Cape Charles Headlight, May 30, 1893


Infrastructure -- Public : Schools

The Enterprise requests us to explain and answer a question in reference to the location of Margaret Academy. We would cheerfully do so, but our esteemed brother has allowed himself to get mixed up in this question so badly that we cannot reach him. He has stuck a peg and drawn a circle around it, and in it he has written "Location," and nothing else. He can't get his mind out of that circle, and he will admit no other idea to enter it but location. We must, therefore, drop all idea of making Margaret Academy a useful and successful school in discussing the subject, and meet him on his own grounds -- Location. He has privately expressed himself that it should have been at Drummondtown, but as that town neither wants nor asks for the academy, he is for his neighboring town, that offers less help to Margaret Academy than any other point competing for it. We will not discuss, in addition, that it is a town where the Board would do less educating, and where it would be expected to buy out (at present undesirable property) at a good price, because we are to confine ourselves to "Location!" and to show how disinterested it is, we will state in the beginning that every man on that Board has our greatest respect for honesty and integrity, and we believe all are anxious to do their duty as trustees and not as merely acting representatives of their respective localities, which is not a duty at all. We will put the Enterprise's statement in a little different language. All the members of the Board from Lee district voted for Onancock; all save one, from Pungoteague district voted for Onancock. Here are five out of seven within a circuit of eight miles of Onancock, and the other two are within a radius of fifteen miles. There are twenty-five miles of Northampton from Cape Charles up, with but two representatives on the Board. There is one member of the Board from three magisterial districts of Accomack. So it will be seen that nearly all the strength of the Board is well connected around Onancock, and Onancock gets most of the votes. Onancock is held up as the central location, but it is not as central as Keller, Exmore, Parksley or Hallwood, and all of those are more easily reached from Tasley station (two miles from Onancock) than Onancock is. Here, then, are four points, the extreme distance from them being twenty-five miles, of easier access than Onancock; and yet Onancock is held up as central. A person coming from the upper end of the county can get to Keller before he will commence to bump or get muddy over the road to Onancock, and at less cost in cash, vexation and bumps.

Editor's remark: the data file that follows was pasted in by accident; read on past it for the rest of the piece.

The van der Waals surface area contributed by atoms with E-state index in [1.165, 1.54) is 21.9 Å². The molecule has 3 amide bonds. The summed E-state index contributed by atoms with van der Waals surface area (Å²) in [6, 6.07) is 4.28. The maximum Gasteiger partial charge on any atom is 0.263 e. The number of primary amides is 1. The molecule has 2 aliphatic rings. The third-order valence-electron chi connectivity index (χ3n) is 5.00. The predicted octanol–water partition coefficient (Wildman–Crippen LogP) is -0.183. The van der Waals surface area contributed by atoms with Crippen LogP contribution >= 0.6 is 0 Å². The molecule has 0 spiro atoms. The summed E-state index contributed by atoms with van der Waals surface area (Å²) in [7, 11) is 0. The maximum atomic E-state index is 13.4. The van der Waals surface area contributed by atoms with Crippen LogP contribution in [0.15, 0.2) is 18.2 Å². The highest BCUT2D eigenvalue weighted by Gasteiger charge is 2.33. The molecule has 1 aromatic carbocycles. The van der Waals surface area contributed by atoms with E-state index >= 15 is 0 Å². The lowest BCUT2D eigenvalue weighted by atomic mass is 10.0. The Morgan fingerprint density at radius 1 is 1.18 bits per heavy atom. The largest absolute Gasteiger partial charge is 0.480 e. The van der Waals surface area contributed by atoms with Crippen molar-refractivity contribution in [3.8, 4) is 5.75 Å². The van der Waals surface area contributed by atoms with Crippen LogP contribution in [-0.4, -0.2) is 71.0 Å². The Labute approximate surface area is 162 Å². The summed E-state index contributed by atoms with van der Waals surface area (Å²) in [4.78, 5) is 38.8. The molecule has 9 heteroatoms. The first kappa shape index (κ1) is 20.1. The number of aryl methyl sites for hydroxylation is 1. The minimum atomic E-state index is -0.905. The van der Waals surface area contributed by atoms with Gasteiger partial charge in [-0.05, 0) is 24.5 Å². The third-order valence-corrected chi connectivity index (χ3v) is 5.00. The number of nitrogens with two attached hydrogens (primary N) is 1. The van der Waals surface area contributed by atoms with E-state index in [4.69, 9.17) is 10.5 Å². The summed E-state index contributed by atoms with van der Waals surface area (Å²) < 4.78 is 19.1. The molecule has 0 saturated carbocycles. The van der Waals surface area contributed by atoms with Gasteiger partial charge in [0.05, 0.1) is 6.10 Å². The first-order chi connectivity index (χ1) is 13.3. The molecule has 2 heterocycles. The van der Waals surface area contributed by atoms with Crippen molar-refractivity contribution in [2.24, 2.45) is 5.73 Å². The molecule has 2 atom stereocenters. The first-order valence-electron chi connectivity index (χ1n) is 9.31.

Keller is far more central than Onancock, and is located in the widest part of the Peninsula. It is a growing town, with Watchapreague and the neck adjacent to it on the east, Pungoteague and large country on the west, and twice as accessible as Onancock, and more centrally located. Place Margaret Academy on these grounds, Onancock has not the ghost of a chance. Keller will accommodate all the children of the Eastern Shore far more than Onancock, and be less of a neighborhood school. It is to be hoped that the Enterprise will not, however, object to the local patronage at Keller [illegible] Northampton in the past furnished the greatest support in money and scholars to this academy, and is asking to do so again; while Onancock made it a neighborhood school, and now wishes to place it further from Northampton, its field of support. Gentlemen who are guided by the idea of "location" alone, cannot pass Keller for any other point.

Onancock proposes to go on in the same old way, in the same old building, with the same professors, with the same field for scholars, and gladly exchange the owners of the academy property for $4,000; and that is all the milk in the Onancock coconut. Margaret will not play first part at Onancock, but will lose her own old fiddle and hereafter have no music of her own. Margaret Academy will not step down and out in this fashion, but will ever have its own individuality and do its own work to its honor and glory.

Cape Charles Headlight
Cape Charles, Va.
May 30, 1893